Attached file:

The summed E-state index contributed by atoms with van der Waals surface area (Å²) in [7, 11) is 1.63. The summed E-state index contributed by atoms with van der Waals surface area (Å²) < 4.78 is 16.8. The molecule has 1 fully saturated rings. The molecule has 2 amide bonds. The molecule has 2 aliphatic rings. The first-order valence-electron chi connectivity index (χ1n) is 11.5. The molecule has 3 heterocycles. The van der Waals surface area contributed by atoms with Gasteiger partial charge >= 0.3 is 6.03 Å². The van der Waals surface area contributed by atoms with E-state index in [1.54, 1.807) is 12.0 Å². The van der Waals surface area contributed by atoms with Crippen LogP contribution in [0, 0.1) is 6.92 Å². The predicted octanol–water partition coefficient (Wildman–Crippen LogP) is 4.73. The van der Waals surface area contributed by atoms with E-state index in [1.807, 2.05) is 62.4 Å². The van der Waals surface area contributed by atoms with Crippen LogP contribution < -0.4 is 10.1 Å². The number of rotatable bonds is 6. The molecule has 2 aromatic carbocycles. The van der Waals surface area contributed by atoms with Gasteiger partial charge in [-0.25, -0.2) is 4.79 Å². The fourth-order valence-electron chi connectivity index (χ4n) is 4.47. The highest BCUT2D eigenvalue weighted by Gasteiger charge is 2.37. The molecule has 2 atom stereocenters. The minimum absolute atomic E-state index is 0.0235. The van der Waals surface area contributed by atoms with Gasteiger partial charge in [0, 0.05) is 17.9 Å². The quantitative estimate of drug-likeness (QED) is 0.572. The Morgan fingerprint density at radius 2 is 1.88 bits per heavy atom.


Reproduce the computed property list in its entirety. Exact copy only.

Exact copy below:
The summed E-state index contributed by atoms with van der Waals surface area (Å²) in [7, 11) is 1.63. The summed E-state index contributed by atoms with van der Waals surface area (Å²) < 4.78 is 16.8. The molecule has 1 fully saturated rings. The molecule has 2 amide bonds. The molecule has 2 aliphatic rings. The first-order valence-electron chi connectivity index (χ1n) is 11.5. The molecule has 3 heterocycles. The van der Waals surface area contributed by atoms with Gasteiger partial charge >= 0.3 is 6.03 Å². The van der Waals surface area contributed by atoms with E-state index in [1.54, 1.807) is 12.0 Å². The van der Waals surface area contributed by atoms with Crippen LogP contribution in [0, 0.1) is 6.92 Å². The predicted octanol–water partition coefficient (Wildman–Crippen LogP) is 4.73. The van der Waals surface area contributed by atoms with E-state index in [1.807, 2.05) is 62.4 Å². The van der Waals surface area contributed by atoms with Crippen LogP contribution < -0.4 is 10.1 Å². The number of rotatable bonds is 6. The molecule has 2 aromatic carbocycles. The van der Waals surface area contributed by atoms with Gasteiger partial charge in [-0.25, -0.2) is 4.79 Å². The fourth-order valence-electron chi connectivity index (χ4n) is 4.47. The highest BCUT2D eigenvalue weighted by Gasteiger charge is 2.37. The molecule has 2 atom stereocenters. The minimum absolute atomic E-state index is 0.0235. The van der Waals surface area contributed by atoms with Gasteiger partial charge in [0, 0.05) is 17.9 Å². The quantitative estimate of drug-likeness (QED) is 0.572. The Morgan fingerprint density at radius 2 is 1.88 bits per heavy atom.